Jordan: The Whole Enchalada. Falafel. Whatever.

So after intensive Hebrew wrapped up 3 weeks ago (and after the final exams threatened to destroy my soul), one of my friends from my fellowship gave me a call at lunchtime. “So I’m going to Jordan tomorrow,” she said. “You wanna come?”

Um, lemme think. Absolutely.

After working through all the details, we decided that, since I needed to get a visa at the border and thus had to cross through at a different checkpoint, we’d meet up in Amman the next day. So, after a few phone calls to various embassies to make sure I wasn’t going to be detained for violating some treaty that nobody knows about, I threw all the necessary accoutrements into a backpack, arranged a ride to the border, and was on the road early the next day.

Because I had to go way up north in order to cross into the country, I had two unforgettable taxi rides: on the Israeli side, the driver was a 55-year-old Palestinian guy named Jihad. (I’m not kidding.) He was really nice, and as we drove up through the West Bank, and he was sure to point out places like Hebron and Beit Jala when we went through them. The whole time we were switching back and forth between my broken Hebrew and his broken English, so most of the conversations were barely intelligible, but the good intent was there. At various points, you’d see Bedouin shepherds moving their flocks down the shoulder of the highway; at others, we passed by old mosques and towns that looked like they’d been there since the dawn of time. I found myself thinking “wow, that looks like it’s been around for forever,” and then realizing that it probably actually had.

Once I crossed the border, I then had to take a two-hour ride to Amman, during which time I was sure I was going to die. We were going up a winding mountain road, desperately lacking seatbelts, and the driver was smoking a cigarette and talking on his cellphone while he passed on all the curves. We narrowly avoided head-on collisions with busses three times, only to swerve back over and narrowly avoid falling 500 feet off the mountain. I just kept thinking “oh (insert expletive here), I’m going to die alone in Jordan. My mother will spend the duration of my funeral telling everyone that she knew this trip was a bad idea, but did I listen? Noooo.”

However, the great part of the ride was driving through a lot of small towns. We were definitely in backwater Jordan–the Arab world’s equivalent of Blair Witch. They were all basically dilapidated compilations of tin shacks, and the streets looked like a scene from a movie: people and livestock all in the street, men in the keffieh and women in the full shador, toothless old men hawking dusty shoes and mangoes. In most of these towns, I couldn’t see any signs of electricity or water infrastructure, which was indicative of how far behind a large portion of the country is.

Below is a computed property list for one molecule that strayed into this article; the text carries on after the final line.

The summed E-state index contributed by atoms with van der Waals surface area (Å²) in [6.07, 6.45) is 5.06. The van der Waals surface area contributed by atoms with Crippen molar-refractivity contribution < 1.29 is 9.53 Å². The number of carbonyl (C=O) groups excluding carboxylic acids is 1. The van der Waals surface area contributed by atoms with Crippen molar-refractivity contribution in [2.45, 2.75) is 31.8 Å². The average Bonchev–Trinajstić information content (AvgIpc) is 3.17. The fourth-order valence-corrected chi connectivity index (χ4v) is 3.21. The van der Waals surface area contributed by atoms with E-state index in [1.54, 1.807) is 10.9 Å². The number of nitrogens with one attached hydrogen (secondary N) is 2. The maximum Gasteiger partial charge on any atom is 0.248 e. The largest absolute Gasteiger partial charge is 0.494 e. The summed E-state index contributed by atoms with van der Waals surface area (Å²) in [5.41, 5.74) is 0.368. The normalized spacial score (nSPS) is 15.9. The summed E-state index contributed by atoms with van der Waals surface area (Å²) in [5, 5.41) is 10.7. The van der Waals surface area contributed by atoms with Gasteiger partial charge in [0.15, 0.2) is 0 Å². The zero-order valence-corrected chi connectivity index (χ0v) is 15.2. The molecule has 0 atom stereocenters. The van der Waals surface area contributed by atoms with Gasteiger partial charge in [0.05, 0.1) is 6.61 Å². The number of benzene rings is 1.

But to say the least, I got to Amman in one piece, and once I got out of the Taxi of Doom (it really gave new meaning to the band name Deathcab for Cutie), I had a fantastic time. Being in Amman highlighted the stark division between Amman and the rest of the country. Amman is far more modern, Westernized, and secular than the rural areas (not a surprise), but it’s clear that the economic boom in Amman and its increasing participation in the global economy will leave the rest of the country in the dust–both literally and figuratively. The rural areas are very much isolated from Amman’s influence; Amman is full of educated professionals (London School of Economics even has a finance school downtown), while the rest of the country is uneducated and living in very primitive conditions. It’ll be interesting to see what happens as that gap widens, which it surely will.

The next day Minda and I went to Petra–it was everything I imagined it to be, which was, in a word, spectacular. The geology of southern Jordan is amazing, especially since the majority of the country is a desolate, brown desert that stretches as far as the eye can see. As you head south, suddenly a huge mountain range crops up out of nowhere, and the landscape changes drastically. Where there once was just sand, there are craggy mountains, narrow valleys–and incredible views. Petra itself was unforgettable, especially when thinking about how long it’s been there. The Nabateans created it in the 4th century B.C.E. as a sacred burial ground, but as time passed, it also became a center of commerce and industry. By the time the Romans conquered it (around the 1st century C.E. …flippin’ Romans, always had to be conquering somebody…), it was well-established as a commercial and industrial hub. The Romans maintained it as such until they left the area.

What remains of it now is the Treasury (the main picture people usually see of Petra) and a Roman ampitheatre, as well as hundreds of burial caves. Minda and I climbed around on all the rocks and explored a few of the caves; I didn’t want to do too much though, because I couldn’t shake the feeling that I was desecrating what was, at some point, somebody’s grave. I just don’t feel comfortable eating lunch where somebody’s grandma was once resting in peace. Call me crazy.

All in all, the whole experience was amazing. The Jordanians were incredibly friendly–we could hardly pay for anything, and got a lot of food for free–and there wasn’t even a hint of anti-Americanism. If anything, we were treated better one they knew we were American, which was a bit of a surprise. In any case, it was an amazing trip–I still have to remind myself that I really did go to Jordan and see Petra. Aaah, the beauty of the Middle East: you really can hop in a cab and go to another country.

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